Previous studies show that the potential to make municipal wastewater treatment plants (WWTPs) more energy efficient is great. The largest energy use at WWTPs is found in the aeration of the biological processes in the wastewater treatment.
Sweden Water Research conducts research into water and develops new, effective solutions to meet the future challenges facing the water services industry.
We create, run, participate in and initiate projects that seek out suitable partnerships, with the ultimate aim of increasing knowledge of successful methods for the development and climate change adaptation of the cities of the future. Projects within Sweden Water Research are run in close collaboration with the owner municipalities and will, in either the short or the long term, benefit day-to-day operations.
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During 2021-2022 bromate formation in ozonation and regeneration of activated carbon were investigated at Sjölunda wastewater treatment plant (WWTP) within a prestudy for a rebuild of the wastewater treatment plant in order to meet a growing population. The project was financed by the Swedish Environmental Protection Agency (Naturvårdsverket).
This project investigates the biological status of the drinking water distribution system, with a focus on biostability and measures for securing a stable drinking water quality.
Source separated wastewater systems enable a circular economy through the return of plant nutrients, reduced water use, reduced energy use, increased biogas production and reduced greenhouse gas emissions.
The world food supply is entirely dependent on the use of fertilisers. However, the current fertiliser production practices are not sustainable. Domestic wastewater is an important carrier of resources: especially water, energy and nutrients. In the current centralised wastewater management systems these resources are hardly recovered.
The NPHarvest process consists of a pre-treatment process for ballasted sedimentation with lime for removal of particles and recovery of phosphorus as well as nitrogen recovery by ammonia stripping with hydrophobic gas-permeable membranes. The new process has low energy requirements, and uses standard chemicals. The products are pure ammonium salt and hygienically solid material containing phosphorus.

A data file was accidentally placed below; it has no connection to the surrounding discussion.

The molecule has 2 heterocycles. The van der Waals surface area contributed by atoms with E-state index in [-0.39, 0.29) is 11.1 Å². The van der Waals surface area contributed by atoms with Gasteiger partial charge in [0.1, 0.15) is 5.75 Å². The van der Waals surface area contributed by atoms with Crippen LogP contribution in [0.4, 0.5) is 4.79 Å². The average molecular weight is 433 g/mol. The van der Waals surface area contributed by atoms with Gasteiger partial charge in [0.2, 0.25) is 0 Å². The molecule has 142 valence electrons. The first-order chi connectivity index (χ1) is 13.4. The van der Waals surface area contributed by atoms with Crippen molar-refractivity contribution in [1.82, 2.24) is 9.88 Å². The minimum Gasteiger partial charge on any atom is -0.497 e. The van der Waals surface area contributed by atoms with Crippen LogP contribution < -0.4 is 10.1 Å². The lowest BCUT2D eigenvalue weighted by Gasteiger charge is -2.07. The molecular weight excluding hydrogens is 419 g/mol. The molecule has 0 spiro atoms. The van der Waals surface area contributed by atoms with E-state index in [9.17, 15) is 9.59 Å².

Cultivating urban bazaars is an innovation project whose goal is to build a small-scale, sustainable industry through urban cultivation that creates new jobs and the opportunity to reach out to start-up companies focused on innovative environmental technology.
IVL Swedish Environmental Institute, together with a number of project partners and through financial support from, among others, Swedish Water & Wastewater Association, has carried out a review of methods for recycling nitrogen, sulphur and potassium from wastewater.
In 1981, field trials were started to investigate the short- and long-term effects of the spread of municipal sewage sludge on arable land. Initially, there were five test fields, but for a long time the project has been concentrated on two of them: Igelösa outside Lund, which receives sludge from the Källby Wastewater Treatment Plant (WWTP), and Petersborg outside Malmö, which receives sludge from the Sjölunda WWTP. The project has so far had nine stages of four years each. The period 2018-2021 will be the tenth stage of the project.
Supply of digested sewage sludge to arable land provides significant carbon storage in the soil and thus contributes to reduced greenhouse gases in the atmosphere.
Seven water and wastewater service organisations, together with two research institutes, have evaluated the conditions for opening up municipally owned wastewater treatment plants to test techniques for recovering nutrients from wastewater streams.
Government funds are currently being invested in feasibility studies and investments for upgrading wastewater treatment plants (WWTPs) with the aim of removing organic micropollutants, such as pharmaceutical residues. What driving forces lie behind the municipalities and water- and wastewater organizations work with this issue and do the investments end up where they contribute the most?